NJ Public Worker Pension Debt Among the Worst in US, Report Says
Updated On: Aug 14, 2015
NJ.com - TRENTON - New Jersey's public pension debt accounted for about 5 percent of the nearly $1 trillion funding shortfall in public-sector retirement systems across the country, according to new 2013 data from The Pew Charitable Trusts.
Pension debt across all 50 states rose $54 billion from 2012 to 2013. Twenty-two states managed to shed debt, while 19 — including New Jersey — increased theirs and nine had no change, according to Pew, which compiled data from 238 retirement systems.
The Pew report pegged New Jersey's pension debt in 2013 as $51 billion in 2013. Overall, it said New Jersey's pension funding level ranked 35th in the U.S., falling five spots from a year earlier.
The report said unfunded liabilities, or the difference between how much money states have for benefits and what it would cost to cover promised benefits, continue to grow in many states that have failed to make full contributions and are still reeling from investment losses.
That includes New Jersey, which in 2013 had 62.8 percent of what it would need to cover what's been promised to retired and current public workers. That's down from 64.5 percent in 2012 and 67.5 percent in 2011, according to the data. This "funding ratio" of all 238 retirement systems was 71.8 percent.
An NJ Advance Media review of actuarial reports for New Jersey pension plans for 2014, the most recent data available, shows a 61.2 percent funding ratio for the state and local portions of seven government employee pension plans.
New Jersey leaders habitually underfund the pension system, contributing much less than actuaries suggest to keep the funds solvent. The state will contribute $1.3 billion this fiscal year, while actuaries recommend more than $4 billion.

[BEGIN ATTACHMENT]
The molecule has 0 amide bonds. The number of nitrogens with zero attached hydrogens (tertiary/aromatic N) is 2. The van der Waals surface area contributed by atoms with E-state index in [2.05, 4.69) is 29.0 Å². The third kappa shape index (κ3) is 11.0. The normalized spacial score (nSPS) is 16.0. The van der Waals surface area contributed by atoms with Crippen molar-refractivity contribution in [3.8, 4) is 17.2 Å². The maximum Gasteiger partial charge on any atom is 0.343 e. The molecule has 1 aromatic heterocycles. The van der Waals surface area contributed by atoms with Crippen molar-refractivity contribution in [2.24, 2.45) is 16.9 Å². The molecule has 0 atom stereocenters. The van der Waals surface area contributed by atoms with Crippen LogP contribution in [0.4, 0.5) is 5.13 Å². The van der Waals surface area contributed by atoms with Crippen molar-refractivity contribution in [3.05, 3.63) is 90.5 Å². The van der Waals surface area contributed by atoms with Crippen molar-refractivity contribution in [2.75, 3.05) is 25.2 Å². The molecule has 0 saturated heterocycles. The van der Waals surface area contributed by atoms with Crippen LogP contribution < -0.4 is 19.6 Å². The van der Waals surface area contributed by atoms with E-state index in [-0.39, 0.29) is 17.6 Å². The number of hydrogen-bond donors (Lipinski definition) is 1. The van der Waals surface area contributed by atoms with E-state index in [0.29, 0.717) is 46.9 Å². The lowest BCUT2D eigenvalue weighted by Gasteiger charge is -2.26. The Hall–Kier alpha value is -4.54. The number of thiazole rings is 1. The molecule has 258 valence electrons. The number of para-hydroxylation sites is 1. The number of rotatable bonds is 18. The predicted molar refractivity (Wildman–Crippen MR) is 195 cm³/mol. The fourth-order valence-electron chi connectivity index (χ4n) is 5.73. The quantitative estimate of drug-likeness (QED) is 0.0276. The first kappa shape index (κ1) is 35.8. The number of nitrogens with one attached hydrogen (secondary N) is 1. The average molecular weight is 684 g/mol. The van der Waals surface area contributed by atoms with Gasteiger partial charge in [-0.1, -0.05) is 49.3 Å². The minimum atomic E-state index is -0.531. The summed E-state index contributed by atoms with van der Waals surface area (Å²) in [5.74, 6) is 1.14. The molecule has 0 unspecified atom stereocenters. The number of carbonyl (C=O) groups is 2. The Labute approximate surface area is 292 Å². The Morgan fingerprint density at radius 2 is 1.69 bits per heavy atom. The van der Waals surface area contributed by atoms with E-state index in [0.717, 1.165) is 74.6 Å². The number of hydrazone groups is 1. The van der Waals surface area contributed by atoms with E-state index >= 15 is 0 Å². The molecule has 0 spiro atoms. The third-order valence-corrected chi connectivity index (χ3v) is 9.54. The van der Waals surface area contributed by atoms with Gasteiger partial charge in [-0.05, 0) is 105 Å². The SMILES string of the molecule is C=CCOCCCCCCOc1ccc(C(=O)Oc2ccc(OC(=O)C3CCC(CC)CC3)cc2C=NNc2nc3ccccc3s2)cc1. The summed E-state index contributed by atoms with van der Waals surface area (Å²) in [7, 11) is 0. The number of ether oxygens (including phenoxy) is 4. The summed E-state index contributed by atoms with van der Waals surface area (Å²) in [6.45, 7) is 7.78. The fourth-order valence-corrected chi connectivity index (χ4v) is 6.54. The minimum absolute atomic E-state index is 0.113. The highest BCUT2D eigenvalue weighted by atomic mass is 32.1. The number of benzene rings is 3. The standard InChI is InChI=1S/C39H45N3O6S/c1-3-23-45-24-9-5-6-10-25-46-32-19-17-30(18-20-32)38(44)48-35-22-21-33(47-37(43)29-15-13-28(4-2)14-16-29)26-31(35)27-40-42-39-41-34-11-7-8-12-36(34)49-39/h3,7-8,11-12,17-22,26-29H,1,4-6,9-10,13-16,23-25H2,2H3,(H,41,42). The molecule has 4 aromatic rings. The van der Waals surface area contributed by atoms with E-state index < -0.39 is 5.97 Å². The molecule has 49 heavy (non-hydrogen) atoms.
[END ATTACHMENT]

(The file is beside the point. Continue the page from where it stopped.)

In 2013, New Jersey contributed 47 percent of what actuaries said was needed, the report said. As a whole, the 238 pension plans across the nation contributed 80 percent.
The New Jersey pension system lost $17 billion in the dot-com collapse, but enacted pension reforms in 2011 to force workers and the state to pay more into the system that were estimated to save $121 billion over 30 years. But when the economy and tax revenues grew slower than expected, Gov. Chris Christie slashed state payments into the system.
The 2013 data doesn't capture more recent investment returns, and preliminary 2014 data indicate shortfalls are improving somewhat, the report said.
"The good news from the 2014 data is an expected reduction in states' unfunded pension liabilities and strong investment returns," said Greg Mennis, director of Pew's public sector retirement systems project. "But there's still a high level of debt, and policymakers cannot count on uncertain returns to close the gap."